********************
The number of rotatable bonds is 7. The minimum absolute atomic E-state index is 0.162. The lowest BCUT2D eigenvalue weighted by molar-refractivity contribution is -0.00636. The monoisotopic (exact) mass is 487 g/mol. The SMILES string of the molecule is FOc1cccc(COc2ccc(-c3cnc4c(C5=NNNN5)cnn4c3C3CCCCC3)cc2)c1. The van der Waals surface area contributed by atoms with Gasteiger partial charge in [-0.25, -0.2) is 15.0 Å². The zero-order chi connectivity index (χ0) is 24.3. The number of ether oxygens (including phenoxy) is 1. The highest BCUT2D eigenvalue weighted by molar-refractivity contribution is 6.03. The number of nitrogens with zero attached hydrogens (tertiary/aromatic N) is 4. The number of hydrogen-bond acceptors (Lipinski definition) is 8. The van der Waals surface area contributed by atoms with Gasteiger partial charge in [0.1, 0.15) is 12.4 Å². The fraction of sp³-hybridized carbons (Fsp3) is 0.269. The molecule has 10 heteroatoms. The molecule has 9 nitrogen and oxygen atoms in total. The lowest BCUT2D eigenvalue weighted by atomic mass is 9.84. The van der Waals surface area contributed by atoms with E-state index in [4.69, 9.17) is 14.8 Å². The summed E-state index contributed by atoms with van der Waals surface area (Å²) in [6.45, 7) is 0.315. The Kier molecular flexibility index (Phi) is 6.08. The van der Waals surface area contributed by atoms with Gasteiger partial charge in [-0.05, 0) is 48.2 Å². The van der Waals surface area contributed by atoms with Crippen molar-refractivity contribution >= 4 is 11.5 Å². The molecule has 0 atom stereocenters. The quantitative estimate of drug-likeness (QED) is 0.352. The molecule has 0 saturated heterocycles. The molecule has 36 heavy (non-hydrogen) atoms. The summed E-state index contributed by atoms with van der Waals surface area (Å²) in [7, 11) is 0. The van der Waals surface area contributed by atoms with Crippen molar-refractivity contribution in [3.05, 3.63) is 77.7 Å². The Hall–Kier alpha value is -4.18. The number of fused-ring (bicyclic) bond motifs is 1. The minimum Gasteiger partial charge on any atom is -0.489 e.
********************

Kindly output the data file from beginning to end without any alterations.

The number of rotatable bonds is 7. The minimum absolute atomic E-state index is 0.162. The lowest BCUT2D eigenvalue weighted by molar-refractivity contribution is -0.00636. The monoisotopic (exact) mass is 487 g/mol. The SMILES string of the molecule is FOc1cccc(COc2ccc(-c3cnc4c(C5=NNNN5)cnn4c3C3CCCCC3)cc2)c1. The van der Waals surface area contributed by atoms with Gasteiger partial charge in [-0.25, -0.2) is 15.0 Å². The zero-order chi connectivity index (χ0) is 24.3. The number of ether oxygens (including phenoxy) is 1. The highest BCUT2D eigenvalue weighted by molar-refractivity contribution is 6.03. The number of nitrogens with zero attached hydrogens (tertiary/aromatic N) is 4. The number of hydrogen-bond acceptors (Lipinski definition) is 8. The van der Waals surface area contributed by atoms with Gasteiger partial charge in [0.1, 0.15) is 12.4 Å². The fraction of sp³-hybridized carbons (Fsp3) is 0.269. The molecule has 10 heteroatoms. The molecule has 9 nitrogen and oxygen atoms in total. The lowest BCUT2D eigenvalue weighted by atomic mass is 9.84. The van der Waals surface area contributed by atoms with E-state index in [4.69, 9.17) is 14.8 Å². The summed E-state index contributed by atoms with van der Waals surface area (Å²) in [6.45, 7) is 0.315. The Kier molecular flexibility index (Phi) is 6.08. The van der Waals surface area contributed by atoms with Gasteiger partial charge in [-0.05, 0) is 48.2 Å². The van der Waals surface area contributed by atoms with Crippen molar-refractivity contribution >= 4 is 11.5 Å². The molecule has 0 atom stereocenters. The quantitative estimate of drug-likeness (QED) is 0.352. The molecule has 0 saturated heterocycles. The molecule has 36 heavy (non-hydrogen) atoms. The summed E-state index contributed by atoms with van der Waals surface area (Å²) in [7, 11) is 0. The van der Waals surface area contributed by atoms with Crippen molar-refractivity contribution in [3.05, 3.63) is 77.7 Å². The Hall–Kier alpha value is -4.18. The number of fused-ring (bicyclic) bond motifs is 1. The minimum Gasteiger partial charge on any atom is -0.489 e.